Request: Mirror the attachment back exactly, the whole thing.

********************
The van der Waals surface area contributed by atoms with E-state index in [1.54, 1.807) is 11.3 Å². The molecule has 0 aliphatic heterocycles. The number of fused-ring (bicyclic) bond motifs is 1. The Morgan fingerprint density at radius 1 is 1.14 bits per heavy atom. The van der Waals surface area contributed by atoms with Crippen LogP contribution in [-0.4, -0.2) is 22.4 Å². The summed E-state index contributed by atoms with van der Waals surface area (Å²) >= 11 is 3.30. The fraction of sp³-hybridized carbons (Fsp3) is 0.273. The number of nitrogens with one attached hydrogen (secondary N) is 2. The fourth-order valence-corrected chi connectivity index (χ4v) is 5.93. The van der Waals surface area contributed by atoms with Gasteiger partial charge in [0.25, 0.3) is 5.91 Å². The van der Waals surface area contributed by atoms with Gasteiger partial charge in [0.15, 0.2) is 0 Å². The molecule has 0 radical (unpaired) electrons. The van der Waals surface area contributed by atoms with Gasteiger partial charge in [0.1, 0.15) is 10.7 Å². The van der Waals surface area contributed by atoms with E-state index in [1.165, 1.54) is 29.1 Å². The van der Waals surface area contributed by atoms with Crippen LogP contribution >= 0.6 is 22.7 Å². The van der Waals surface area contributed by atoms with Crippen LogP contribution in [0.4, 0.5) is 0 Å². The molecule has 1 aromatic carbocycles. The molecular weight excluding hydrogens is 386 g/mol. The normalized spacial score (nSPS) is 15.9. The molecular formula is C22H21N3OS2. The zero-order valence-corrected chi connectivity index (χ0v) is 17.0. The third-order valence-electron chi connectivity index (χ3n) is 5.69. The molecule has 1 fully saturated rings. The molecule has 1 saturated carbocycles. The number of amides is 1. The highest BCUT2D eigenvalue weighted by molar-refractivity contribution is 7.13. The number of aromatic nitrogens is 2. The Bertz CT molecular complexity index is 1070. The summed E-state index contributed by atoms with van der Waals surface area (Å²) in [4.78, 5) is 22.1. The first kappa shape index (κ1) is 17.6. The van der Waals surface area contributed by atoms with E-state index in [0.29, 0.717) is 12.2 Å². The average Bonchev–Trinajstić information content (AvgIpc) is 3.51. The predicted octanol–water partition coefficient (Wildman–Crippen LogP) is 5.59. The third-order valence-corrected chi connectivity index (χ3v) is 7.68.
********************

The van der Waals surface area contributed by atoms with E-state index in [1.54, 1.807) is 11.3 Å². The molecule has 0 aliphatic heterocycles. The number of fused-ring (bicyclic) bond motifs is 1. The Morgan fingerprint density at radius 1 is 1.14 bits per heavy atom. The van der Waals surface area contributed by atoms with Crippen LogP contribution in [-0.4, -0.2) is 22.4 Å². The summed E-state index contributed by atoms with van der Waals surface area (Å²) >= 11 is 3.30. The fraction of sp³-hybridized carbons (Fsp3) is 0.273. The number of nitrogens with one attached hydrogen (secondary N) is 2. The fourth-order valence-corrected chi connectivity index (χ4v) is 5.93. The van der Waals surface area contributed by atoms with Gasteiger partial charge in [0.25, 0.3) is 5.91 Å². The van der Waals surface area contributed by atoms with Gasteiger partial charge in [0.15, 0.2) is 0 Å². The molecule has 0 radical (unpaired) electrons. The van der Waals surface area contributed by atoms with Gasteiger partial charge in [0.1, 0.15) is 10.7 Å². The van der Waals surface area contributed by atoms with E-state index in [1.165, 1.54) is 29.1 Å². The van der Waals surface area contributed by atoms with Crippen LogP contribution >= 0.6 is 22.7 Å². The van der Waals surface area contributed by atoms with Crippen LogP contribution in [0.4, 0.5) is 0 Å². The molecule has 1 aromatic carbocycles. The molecular weight excluding hydrogens is 386 g/mol. The normalized spacial score (nSPS) is 15.9. The molecular formula is C22H21N3OS2. The zero-order valence-corrected chi connectivity index (χ0v) is 17.0. The third-order valence-electron chi connectivity index (χ3n) is 5.69. The molecule has 1 fully saturated rings. The molecule has 1 saturated carbocycles. The number of amides is 1. The highest BCUT2D eigenvalue weighted by molar-refractivity contribution is 7.13. The number of aromatic nitrogens is 2. The Bertz CT molecular complexity index is 1070. The summed E-state index contributed by atoms with van der Waals surface area (Å²) in [4.78, 5) is 22.1. The first kappa shape index (κ1) is 17.6. The van der Waals surface area contributed by atoms with E-state index in [0.29, 0.717) is 12.2 Å². The average Bonchev–Trinajstić information content (AvgIpc) is 3.51. The predicted octanol–water partition coefficient (Wildman–Crippen LogP) is 5.59. The third-order valence-corrected chi connectivity index (χ3v) is 7.68.